China Stimulus Plan Not Enough to Boost Stocks, BofAML Says
(Bloomberg) -- China’s policy response to a slowing economy may come too late, and its stock market hasn’t reached a bottom yet if history is any guide, according Bank of America Merrill Lynch.
“Similar to in 2011 or 2015, it’s possible that China’s stimulus polices may stay behind the curve this time,” analysts including head of China equity strategy David Cui wrote in a note Wednesday. “As a result, growth may continue to disappoint.”
The strategists mapped some 443 policies enacted by Chinese authorities since 2007 to better gauge their effects on the country’s markets. They found:
- A change in economic policy doesn’t normally mark a turnaround for the Hang Seng China Enterprises Index
- The yuan can weaken again if exports come under pressure from trade tariffs, as it has done in the past
- While policy makers have often stated their intention not to do any major stimulus whenever growth slows down, there appears to be substantial latitude under the term “fine-tuning”. BofAML expects the same if needed this time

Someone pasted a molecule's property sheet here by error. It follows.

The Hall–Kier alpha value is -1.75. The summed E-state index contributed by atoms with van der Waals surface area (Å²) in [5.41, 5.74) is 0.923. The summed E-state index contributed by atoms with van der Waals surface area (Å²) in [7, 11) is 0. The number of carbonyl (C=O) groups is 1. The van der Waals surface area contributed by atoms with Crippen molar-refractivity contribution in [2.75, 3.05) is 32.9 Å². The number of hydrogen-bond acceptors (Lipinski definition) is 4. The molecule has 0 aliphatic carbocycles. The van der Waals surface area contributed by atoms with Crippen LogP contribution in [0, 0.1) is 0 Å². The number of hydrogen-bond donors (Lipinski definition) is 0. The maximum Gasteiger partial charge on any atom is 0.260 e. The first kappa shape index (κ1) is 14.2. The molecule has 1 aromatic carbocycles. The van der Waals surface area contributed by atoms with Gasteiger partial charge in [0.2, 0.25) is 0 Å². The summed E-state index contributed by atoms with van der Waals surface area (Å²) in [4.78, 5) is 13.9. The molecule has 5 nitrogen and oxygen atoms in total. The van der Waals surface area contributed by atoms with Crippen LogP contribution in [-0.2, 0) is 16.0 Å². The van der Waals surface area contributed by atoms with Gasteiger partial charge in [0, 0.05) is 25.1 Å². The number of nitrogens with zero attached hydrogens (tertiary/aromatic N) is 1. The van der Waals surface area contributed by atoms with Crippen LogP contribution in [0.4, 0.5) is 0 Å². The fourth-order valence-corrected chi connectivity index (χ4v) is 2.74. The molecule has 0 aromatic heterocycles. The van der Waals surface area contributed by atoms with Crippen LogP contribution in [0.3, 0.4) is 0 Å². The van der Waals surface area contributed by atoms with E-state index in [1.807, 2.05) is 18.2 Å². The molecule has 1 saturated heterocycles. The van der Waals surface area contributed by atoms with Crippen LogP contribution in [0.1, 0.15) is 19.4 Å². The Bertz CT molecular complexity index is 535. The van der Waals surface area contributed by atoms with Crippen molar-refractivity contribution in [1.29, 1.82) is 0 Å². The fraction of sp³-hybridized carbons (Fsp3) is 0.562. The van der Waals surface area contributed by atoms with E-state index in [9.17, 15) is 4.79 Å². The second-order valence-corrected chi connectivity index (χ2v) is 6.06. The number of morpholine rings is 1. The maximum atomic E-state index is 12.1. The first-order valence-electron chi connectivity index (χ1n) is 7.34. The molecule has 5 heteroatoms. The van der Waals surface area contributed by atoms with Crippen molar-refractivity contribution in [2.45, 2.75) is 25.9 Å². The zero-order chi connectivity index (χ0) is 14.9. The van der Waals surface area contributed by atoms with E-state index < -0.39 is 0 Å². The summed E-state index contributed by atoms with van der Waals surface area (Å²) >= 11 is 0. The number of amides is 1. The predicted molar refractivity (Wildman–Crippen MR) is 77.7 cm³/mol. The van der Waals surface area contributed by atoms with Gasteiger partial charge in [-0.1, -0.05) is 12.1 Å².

- The buildup of local government debt has not slowed, it has just become increasingly opaque
“Going through the full policy list, it’s striking to see how many of them were to deal with the same problems that are still present today,” the analysts wrote. These include “influencing housing prices, cutting overcapacity, removing implicit guarantees on debt, and preventing credit going into undesirable areas.”
In order to counter a slowing economy and a potentially prolonged trade war with the U.S., Chinese policy makers have pulled back on the pace of tightening and encouraged banks to lend more. Still, the chances of across-the-board stimulus has so far been ruled out, as they continue to keep a wary eye on the country’s debt pile.
The Shanghai Composite Index is the worst-performing major stock market this year, down about 18 percent, according to data compiled by Bloomberg. That compares with a near 1 percent rise in the MSCI AC World Index.
For the market to bottom, the strategists say they are looking for the avoidance of trade tariffs and indications of a significant easing of the authority’s control over local government debt. Then clear signs of growth stabilization, albeit with a lag, they said.
For now at least, none of this has happened.
“At this stage, we believe that the China equity market has not reached a bottom,” they concluded.
©2018 Bloomberg L.P.